As the embers cool from the huge fire at the old mill at Berryton in Chattooga County, used as a plastics recycling center but dating back to the 1880s in textile history, perhaps some recalled that much of the old Aragon mill burned down about four years ago. At the same time the giant mill everybody still calls “Pepperell” continues to come down by brick by brick in Lindale; the Galey & Lord plant, still called Brighton by many old-timers in the Shannon area, has similarly all but vanished.
There are many such places now gone from the textile operations that once dominated this region; others are still in use but, like the home of this newspaper, barely hint they were once something entirely different.
There is an ongoing effort to create a Textile Heritage Trail throughout this region. Good thing the old Tubize/Celanese plant, now an industrial park, and its surrounding worker village (now called Riverside) are still mostly there so something is still left to see that looks vaguely like it was.
Also probably increasingly a very good thing is that Past Times, this newspaper company’s annual magazine devoted to regional history, dedicated a word and picture rich two issues to this heritage: “The Rise and Fall of Mill Life” in 2007 and “Life and Strife in the Mills” in 2008. Pretty soon such a paper trail may be all that remains. (Copies are still on sale and at our offices.)
Given that the textile industry first appeared in these parts less than 150 years ago, the fast disappearance of remaining traces is surprising. These were gigantic structures, after all, as well as the livelihood for thousands. Of course, anything of a historic nature seems to fade fast in these parts unlike, say, New England where it is doted upon. Not much of the Cherokee Nation to discover without hard searching, for example. And while the Civil War raged here, good luck on finding many visible signs of that. This town long held the world record for Coca-Cola consumption per capita with those red signs plastered on everything … and now on almost nothing.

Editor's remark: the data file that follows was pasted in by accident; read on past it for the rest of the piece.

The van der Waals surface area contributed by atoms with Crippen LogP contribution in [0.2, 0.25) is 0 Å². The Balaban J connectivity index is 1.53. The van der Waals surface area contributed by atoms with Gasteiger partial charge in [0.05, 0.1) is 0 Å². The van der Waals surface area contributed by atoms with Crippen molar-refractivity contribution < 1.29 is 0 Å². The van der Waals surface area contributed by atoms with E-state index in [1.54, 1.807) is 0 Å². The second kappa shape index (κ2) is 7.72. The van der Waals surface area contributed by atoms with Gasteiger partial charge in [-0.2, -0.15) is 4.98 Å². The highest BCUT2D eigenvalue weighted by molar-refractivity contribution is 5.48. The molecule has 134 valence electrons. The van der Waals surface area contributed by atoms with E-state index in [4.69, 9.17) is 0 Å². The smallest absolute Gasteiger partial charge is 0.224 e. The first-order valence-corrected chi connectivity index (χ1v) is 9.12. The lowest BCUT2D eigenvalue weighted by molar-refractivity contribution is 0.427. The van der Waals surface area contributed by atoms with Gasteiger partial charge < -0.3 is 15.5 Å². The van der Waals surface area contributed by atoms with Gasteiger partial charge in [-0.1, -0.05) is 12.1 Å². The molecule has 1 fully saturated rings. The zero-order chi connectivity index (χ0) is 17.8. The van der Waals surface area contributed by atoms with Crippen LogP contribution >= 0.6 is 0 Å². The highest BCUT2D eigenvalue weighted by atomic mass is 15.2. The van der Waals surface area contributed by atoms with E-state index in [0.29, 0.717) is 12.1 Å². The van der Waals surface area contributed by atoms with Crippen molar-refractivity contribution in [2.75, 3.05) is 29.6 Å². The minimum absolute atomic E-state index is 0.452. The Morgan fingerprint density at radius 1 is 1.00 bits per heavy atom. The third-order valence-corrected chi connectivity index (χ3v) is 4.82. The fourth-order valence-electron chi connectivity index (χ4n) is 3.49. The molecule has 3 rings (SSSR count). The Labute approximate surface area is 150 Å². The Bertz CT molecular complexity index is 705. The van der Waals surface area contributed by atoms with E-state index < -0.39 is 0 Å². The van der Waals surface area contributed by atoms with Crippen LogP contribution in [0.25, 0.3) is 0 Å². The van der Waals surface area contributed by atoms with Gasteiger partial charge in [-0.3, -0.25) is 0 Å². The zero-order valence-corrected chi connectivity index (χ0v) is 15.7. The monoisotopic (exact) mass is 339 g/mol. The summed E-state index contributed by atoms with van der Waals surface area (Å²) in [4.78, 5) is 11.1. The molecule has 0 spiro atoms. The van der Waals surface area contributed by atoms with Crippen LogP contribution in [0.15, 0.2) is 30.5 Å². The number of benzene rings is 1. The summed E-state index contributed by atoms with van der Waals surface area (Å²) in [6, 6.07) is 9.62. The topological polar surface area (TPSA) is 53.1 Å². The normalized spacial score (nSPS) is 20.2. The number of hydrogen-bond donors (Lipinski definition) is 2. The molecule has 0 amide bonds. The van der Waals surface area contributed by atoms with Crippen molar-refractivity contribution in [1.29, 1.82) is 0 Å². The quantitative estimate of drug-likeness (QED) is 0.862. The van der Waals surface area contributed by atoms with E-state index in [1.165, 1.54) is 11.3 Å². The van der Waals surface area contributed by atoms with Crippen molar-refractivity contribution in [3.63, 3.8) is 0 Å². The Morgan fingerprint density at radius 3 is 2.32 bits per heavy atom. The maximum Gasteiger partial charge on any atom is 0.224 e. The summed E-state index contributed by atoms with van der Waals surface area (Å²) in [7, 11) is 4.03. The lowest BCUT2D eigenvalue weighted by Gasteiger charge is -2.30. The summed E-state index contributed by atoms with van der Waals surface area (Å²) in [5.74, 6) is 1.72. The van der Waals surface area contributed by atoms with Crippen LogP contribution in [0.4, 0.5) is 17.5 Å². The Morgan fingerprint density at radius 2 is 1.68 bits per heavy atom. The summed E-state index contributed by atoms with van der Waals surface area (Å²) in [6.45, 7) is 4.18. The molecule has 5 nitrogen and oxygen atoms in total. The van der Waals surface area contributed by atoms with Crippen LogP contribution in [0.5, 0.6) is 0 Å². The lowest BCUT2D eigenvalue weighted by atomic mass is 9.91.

But it is way more than that. Once upon a time Rome was the wood-stove and iron-skillet manufacturing center of the South. Before that, when cotton was king, giant warehouses dominated the riverfront and riverboats docked along the rivers.
All things textile now appear on the same path of going, going, gone. What a shame. What a failure of a community’s appreciation of its own rich and extremely varied heritage, even as it brags about how “historic” it is.
Kind of makes one wonder whether, in a 100 years or so, anybody living here will even know that there used to be several hospitals (one already mothballed) and colleges here.